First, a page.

So what is behaviour change?
At the individual level, it is a person doing things differently to how they were done in the past. At the organisational level, in the words of Jonathan Kohn, former Vice President, HR Trading and Supply at Shell, it is “collectively changing habits at the same time. In order to change a community, every individual has to change too.”
But how do we get people to do things differently – at all, much less collectively and at the same time?
We do so by articulating the change destination, getting buy-in and participation from senior leaders up front, understanding the attitudes and motivations of people at all levels of the organisation, assessing the barriers to change, and developing a structural and practical plan to execute change. Behavioural change is a journey – often complex, slow, and messy – and it is the job of change leaders to contextualise and curate this journey. By doing so, change leaders increase the chances of successfully arriving at the desired behavioural destination, and in a way that is easier for people and perhaps somewhat quicker than it might otherwise have been.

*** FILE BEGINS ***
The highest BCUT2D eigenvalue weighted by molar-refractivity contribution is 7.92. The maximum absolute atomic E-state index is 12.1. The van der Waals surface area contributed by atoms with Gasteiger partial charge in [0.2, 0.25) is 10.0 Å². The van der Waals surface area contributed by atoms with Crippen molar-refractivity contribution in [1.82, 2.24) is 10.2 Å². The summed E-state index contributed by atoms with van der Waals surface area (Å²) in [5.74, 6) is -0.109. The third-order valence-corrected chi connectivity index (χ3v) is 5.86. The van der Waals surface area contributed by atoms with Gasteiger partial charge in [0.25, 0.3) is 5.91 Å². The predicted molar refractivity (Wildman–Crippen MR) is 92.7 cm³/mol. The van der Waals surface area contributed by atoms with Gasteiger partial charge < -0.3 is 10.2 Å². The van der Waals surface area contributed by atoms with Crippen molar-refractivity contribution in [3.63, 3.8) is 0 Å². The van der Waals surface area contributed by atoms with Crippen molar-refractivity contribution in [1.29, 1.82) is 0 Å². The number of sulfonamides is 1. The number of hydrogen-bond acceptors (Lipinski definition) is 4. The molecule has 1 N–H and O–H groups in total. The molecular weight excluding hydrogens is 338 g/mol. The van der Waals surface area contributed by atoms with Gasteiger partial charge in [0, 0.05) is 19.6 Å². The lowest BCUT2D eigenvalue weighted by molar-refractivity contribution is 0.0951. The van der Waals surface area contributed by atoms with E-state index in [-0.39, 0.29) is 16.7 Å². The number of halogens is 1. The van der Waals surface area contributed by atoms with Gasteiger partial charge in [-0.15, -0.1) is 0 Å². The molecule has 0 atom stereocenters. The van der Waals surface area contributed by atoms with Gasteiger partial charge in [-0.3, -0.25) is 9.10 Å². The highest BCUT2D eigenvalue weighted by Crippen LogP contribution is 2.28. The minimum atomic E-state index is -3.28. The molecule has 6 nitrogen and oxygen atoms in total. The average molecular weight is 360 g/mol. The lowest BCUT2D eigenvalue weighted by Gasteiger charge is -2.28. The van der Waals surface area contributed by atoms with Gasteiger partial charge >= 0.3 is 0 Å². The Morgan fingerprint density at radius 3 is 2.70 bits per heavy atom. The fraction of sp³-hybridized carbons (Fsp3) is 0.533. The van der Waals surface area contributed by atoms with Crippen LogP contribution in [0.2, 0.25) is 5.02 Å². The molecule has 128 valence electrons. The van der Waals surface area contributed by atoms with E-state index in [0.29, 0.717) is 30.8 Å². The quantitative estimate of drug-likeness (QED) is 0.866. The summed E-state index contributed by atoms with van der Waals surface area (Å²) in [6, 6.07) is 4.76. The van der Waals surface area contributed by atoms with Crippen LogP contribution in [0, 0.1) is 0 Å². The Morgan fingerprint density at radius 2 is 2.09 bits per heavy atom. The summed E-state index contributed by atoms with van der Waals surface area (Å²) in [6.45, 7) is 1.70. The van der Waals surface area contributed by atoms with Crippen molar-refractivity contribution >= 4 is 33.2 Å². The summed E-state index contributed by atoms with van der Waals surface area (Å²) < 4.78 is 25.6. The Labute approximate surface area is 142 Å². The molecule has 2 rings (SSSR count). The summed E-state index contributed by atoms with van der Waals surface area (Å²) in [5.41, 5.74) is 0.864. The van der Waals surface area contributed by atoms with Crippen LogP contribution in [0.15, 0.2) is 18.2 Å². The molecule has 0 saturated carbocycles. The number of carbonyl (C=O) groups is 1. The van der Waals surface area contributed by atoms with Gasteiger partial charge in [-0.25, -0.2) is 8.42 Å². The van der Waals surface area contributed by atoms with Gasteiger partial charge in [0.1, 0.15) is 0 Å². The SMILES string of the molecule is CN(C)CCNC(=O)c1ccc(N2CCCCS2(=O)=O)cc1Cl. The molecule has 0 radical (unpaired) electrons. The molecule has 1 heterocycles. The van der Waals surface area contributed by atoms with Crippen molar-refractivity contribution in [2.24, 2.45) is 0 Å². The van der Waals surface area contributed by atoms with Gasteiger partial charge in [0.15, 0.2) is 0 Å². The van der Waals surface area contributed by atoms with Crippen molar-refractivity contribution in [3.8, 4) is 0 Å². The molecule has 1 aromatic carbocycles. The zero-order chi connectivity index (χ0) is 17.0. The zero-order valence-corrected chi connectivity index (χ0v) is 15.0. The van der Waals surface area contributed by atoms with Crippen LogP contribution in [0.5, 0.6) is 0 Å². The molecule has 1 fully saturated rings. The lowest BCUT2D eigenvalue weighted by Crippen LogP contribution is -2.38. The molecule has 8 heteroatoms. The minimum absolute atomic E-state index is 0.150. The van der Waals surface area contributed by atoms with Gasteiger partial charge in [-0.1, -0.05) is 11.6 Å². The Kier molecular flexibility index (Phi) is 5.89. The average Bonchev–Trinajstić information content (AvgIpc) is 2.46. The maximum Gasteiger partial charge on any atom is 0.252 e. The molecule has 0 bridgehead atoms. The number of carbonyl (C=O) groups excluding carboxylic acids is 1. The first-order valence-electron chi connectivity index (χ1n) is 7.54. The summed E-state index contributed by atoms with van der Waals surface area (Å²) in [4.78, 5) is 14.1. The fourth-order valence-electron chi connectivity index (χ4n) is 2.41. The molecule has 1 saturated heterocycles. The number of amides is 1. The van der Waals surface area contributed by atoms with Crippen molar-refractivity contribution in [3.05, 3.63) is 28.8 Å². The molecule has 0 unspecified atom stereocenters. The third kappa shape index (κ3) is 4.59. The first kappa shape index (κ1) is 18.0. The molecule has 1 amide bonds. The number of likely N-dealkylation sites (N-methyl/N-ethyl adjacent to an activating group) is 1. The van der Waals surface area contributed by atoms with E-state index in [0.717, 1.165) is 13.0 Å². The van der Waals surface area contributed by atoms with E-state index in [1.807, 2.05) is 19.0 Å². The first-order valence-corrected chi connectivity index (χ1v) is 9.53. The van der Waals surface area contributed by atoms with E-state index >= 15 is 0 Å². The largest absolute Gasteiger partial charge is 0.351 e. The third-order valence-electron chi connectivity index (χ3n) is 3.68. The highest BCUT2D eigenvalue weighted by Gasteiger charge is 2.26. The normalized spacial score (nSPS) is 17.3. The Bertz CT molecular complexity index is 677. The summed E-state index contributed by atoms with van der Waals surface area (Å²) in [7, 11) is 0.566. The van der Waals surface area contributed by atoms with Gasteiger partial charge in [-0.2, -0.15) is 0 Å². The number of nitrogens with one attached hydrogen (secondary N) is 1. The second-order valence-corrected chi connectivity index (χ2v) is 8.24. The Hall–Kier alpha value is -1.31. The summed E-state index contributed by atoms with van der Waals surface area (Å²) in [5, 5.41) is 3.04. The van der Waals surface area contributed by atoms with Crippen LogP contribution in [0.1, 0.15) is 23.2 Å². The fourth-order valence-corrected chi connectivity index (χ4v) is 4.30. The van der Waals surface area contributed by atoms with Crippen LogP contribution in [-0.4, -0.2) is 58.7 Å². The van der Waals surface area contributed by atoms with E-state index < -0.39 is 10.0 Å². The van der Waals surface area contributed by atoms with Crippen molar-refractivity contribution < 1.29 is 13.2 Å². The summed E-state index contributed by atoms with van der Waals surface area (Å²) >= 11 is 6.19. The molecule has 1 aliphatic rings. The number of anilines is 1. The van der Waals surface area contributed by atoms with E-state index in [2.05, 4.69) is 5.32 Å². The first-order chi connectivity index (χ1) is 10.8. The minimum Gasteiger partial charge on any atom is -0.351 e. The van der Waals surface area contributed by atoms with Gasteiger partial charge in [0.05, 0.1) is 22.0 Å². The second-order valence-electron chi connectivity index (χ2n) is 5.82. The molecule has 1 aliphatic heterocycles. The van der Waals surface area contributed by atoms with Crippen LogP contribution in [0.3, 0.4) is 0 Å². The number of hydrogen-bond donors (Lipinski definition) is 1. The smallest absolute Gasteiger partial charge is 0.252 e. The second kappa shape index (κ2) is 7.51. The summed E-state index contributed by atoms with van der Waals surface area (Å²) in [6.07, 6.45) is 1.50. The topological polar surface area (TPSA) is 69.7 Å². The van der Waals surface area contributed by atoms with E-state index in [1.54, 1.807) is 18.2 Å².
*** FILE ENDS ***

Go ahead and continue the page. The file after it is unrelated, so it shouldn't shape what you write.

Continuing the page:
In this Briefing Paper, we explore many aspects of behavioural change, with a special focus on the insights that social science has to offer for designing and implementing behaviour change efforts.
We look at the reasons organisations might want to change behaviour and review the social scientific literature on behaviour change. Is it possible? How do you do it, in both structural and practical terms? Where do you start?
We share seven case notes of how organisations have approached behavioural change at individual, team, role, and organisational levels. What behaviour needed to change? For what business reasons? How did the organisation implement the change? Did it work? And what lessons were learned?
We share summary notes from CRF’s recent two-day workshop, Applying Social Science to Behavioural Change, led by Grace Lordan, Founding Director, The Inclusion Initiative and Associate Professor, London School of Economics and Political Science.
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